Arguing About Bioethics is a fresh and exciting collection of essential readings in bioethics, offering a comprehensive introduction to and overview of the field. Influential contributions from established philosophers and bioethicists, such as Peter Singer, Thomas Nagel, Judith Jarvis Thomson and Michael Sandel, are combined with the best recent work in the subject.
Organised into clear sections, readings have been chosen that engage with one another, and often take opposing views on the same question, helping students get to grips with the key areas of debate. All the core issues in bioethics are covered, alongside new controversies that are emerging in the field, including:
Each extract selected is clear, stimulating and free from unnecessary jargon. The editor’s accessible and engaging section introductions make Arguing About Bioethics ideal for those studying bioethics for the first time, while more advanced readers will be challenged by the rigorous and thought-provoking arguments presented in the readings.
"An unmatched resource for students and researchers in bioethics. In following arguments about key issues from agenda-setting articles through to the best recent contributions, it takes readers to the heart of contemporary debates." – Justin Oakley, Monash University, Australia
"An excellent entry-point to the field of bioethics. The thought-provoking and accessible readings, and the valuable editor's introductions, make this collection a rich and useful resource for students, teachers, and non-specialist readers." - Gardar Arnason, Leibniz University of Hannover, Germany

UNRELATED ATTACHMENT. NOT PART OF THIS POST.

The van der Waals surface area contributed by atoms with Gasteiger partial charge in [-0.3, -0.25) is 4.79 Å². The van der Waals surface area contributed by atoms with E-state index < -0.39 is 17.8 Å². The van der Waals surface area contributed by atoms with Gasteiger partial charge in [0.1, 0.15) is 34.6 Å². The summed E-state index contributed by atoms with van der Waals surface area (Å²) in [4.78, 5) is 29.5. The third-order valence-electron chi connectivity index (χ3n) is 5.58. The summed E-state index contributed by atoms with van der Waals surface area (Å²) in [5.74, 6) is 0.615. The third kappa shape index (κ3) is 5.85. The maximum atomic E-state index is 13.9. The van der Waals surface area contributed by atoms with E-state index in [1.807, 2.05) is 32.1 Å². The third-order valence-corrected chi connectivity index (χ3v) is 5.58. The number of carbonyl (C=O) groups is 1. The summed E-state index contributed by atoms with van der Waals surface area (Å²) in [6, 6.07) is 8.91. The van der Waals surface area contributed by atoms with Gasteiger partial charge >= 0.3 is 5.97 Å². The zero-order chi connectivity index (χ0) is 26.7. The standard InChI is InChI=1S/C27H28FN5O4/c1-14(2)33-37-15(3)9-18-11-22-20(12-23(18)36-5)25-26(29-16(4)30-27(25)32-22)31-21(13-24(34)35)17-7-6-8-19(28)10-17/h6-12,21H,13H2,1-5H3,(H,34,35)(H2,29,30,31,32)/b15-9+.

Introduction Part 1: Is it Wrong to do Research on Human Embryos? 1. The Metaphysical Status of the Embryo: Some Arguments Revisited D. Oderberg 2. Potentiality and Human Embryos J. Lizza 3. The Argument From Potential: A Reappraisal M. Reichlin 4. Stem Cells, Sex, and Procreation J. Harris Part 2: On What Grounds Should we Select and Enhance our Offspring? 5. The Disability Rights Critique of Prenatal Testing: Reflections and Recommendations E. Parens & A. Asch 6. Procreative Beneficence: Why we Should Select the Best Children J. Savulescu 7. Preconception Gender Selection J. A. Robertson 8. The Case Against Perfection M. J. Sandel 9. Human Genetic Enhancements: A Transhumanist Perspective N. Bostrom Part 3: Is it Wrong to Clone Human Beings? 10. Cloning R. Chadwick 11. The Wisdom of Repugnance L.R. Kass 12. Uniqueness, Individuality, and Human Cloning D. Elliott 13. Cloning, Parenthood, and Genetic Relatedness R. Sparrow 14. Slippery Slopes to Slippery Slopes: Therapeutic Cloning and the Criminal Law R. Blackford Part 4: What Uses of Animals for Biomedical Purposes are Permissible? 15. Animal Liberation at 30 P. Singer 16. Do Animals Feel Pain? P. Harrison 17. The Case for the Use of Animals in Biomedical Research C. Cohen 18. Is Xenografting Morally Wrong? A. Caplan 19. Moral Sensibilities and Moral Standing: Caplan on Xenograft ‘Donors’ J. Nelson Part 5: How Should More Human Transplant Organs be Acquired? 20. Organs for Sale? Propriety, Property, and the Price of Progress L.R. Kass 21. The Case for Allowing Kidney Sales J. Radcliffe-Richards, A. S. Daar, R. D. Guttmann, R. Hoffenberg, I. Kennedy, M. Lock, R. A. Sells, & N. Tilney 22. The Case for Presumed Consent to Transplant Human Organs After Death C. Cohen 23. The Myth of Presumed Consent: Ethical Problems in New Organ Procurement Strategies R. M. Veatch & J. B. Pitt 24. Mandated Choice for Organ Donation: Time to Give it a Try A. Spital 25. Donors and Relatives Must Place no Conditions on Organ Use L. Beecham 26. What’s Not Wrong With Conditional Organ Donation? T. M. Wilkinson 27. Point: Are Donors After Circulatory Death Really Dead, and Does it Matter? Yes and Yes J. L. Bernat 28. Counterpoint: Are Donors After Circulatory Death Really Dead, and Does it Matter? No and Not Really R. D. Truog & F. G. Miller 29. Rebuttal J.L. Bernat Part 6: What Sort of Consent Does Respect for Autonomy Imply? 30. Barriers to Informed Consent C. W. Lidz, A. Meise, M. Osterweis, J. L. Holden, J. H. Marx, & M. R. Munetz 31. The Place of Autonomy in Bioethics J.F. Childress 32. Abandoning Informed Consent R. M. Veatch 33. Should Informed Consent be Based on Rational Beliefs? J. Savulescu & R. W. Momeyer 34. Some Limits of Informed Consent O. O’Neill 35. A New Model of Medical Decisions: Exploring the Limits of Shared Decision Making S. N. Whitney Part 7: Is it Permissible to Impose on Individuals for the Sake of the Public’s Health? 36. Public Health Ethics: Mapping the Terrain J.F. Childress, R. R. Faden, R. D. Gaare, L. O. Gostin, J. Kahn, R. J. Bonnie, N. E. Kass, A. C. Mastroianni, J.D. Moreno, & P. Nieburg 37. Public Health Law in an Age of Terrorism: Rethinking Individual Rights and Common Goods L. O. Gostin 38. Libertarian Paternalism R. H. Thaler, C. R. Sunstein 39. Obesity Interventions and Ethics S. Holm 40. Should Routine Childhood Immunizations be Compulsory? D. Isaacs, H. A. Kilham, & H. Marshall 41. Banning Smoking Outdoors is Seldom Ethically Justifiable S. Chapman 42. Ethics and the Conduct of Public Health Surveillance A. L. Fairchild, & R. Bayer Part 8: How are Scarce Medical Resources to be Justly Allocated? 43. The Value of QALYs, A. Williams 44. QALYfying the Value of Life J. Harris 45. The Rationing Debate. Rationing Health Care by Age: The Case For, and the Case Against A. Williams & J. Grimley-Evans 46. Rationing and Life-Saving Treatments: Should Identifiable Patients Have Higher Priority? T. Hope 47. Health-Care Needs and Distributive Justice N. Daniels Part 9: Do Western Principles of Research Ethics Apply in the Developing World? 48. Unethical Trials of Interventions to Reduce Perinatal Transmission of the Human Immunodeficiency Virus in Developing Countries P. Lurie & S. M. Wolfe 49. The Ethics of Clinical Research in the Third World M. Angell 50. Ethical Complexities of Conducting Research in Developing Countries H. Varmus & D. Satcher 51. The "Best Proven Therapeutic Method" Standard in Clinical Trials in Technologically Developing Countries R. J. Levine 52. Universality and its Limits: When Research Ethics Can Reflect Local Circumstances D. Orentlicher 53. Participants in the 2001 Conference on Ethical Aspects of Research in Developing Countries 2004: Moral Standards for Research in Developing Countries: From ‘Reasonable Availability’ to ‘Fair Benefits’ 54. Another Voice: Fair Benefits in International Medical Research J. D. Arras 55. The Declaration of Helsinki: Another Revision R. Macklin Part 10: Should Doctors be Allowed to Help Patients to Kill Themselves? 56. An Open Letter to All Members of Parliament and of the House of Lords, From Leaders of British Faith Communities of Buddhists, Christians, Hindus, Jews, Muslims and Sikhs, Expressing Grave Concerns at Continuing and Renewed Efforts to Legalise Euthanasia 57. Assisted Suicide: The Philosophers’ Brief R. Dworkin, T. Nagel, R. Nozick, J. Rawls, T. Scanlon, & J. J. Thomson 58. Autonomy and Assisted Suicide: The Execution of Freedom J. P. Safranek 59. Physician-Assisted Suicide: a New Look at the Arguments J.M. Dieterle 60. Physician-Assisted Suicide: Two Moral Arguments J. J. Thomson. Index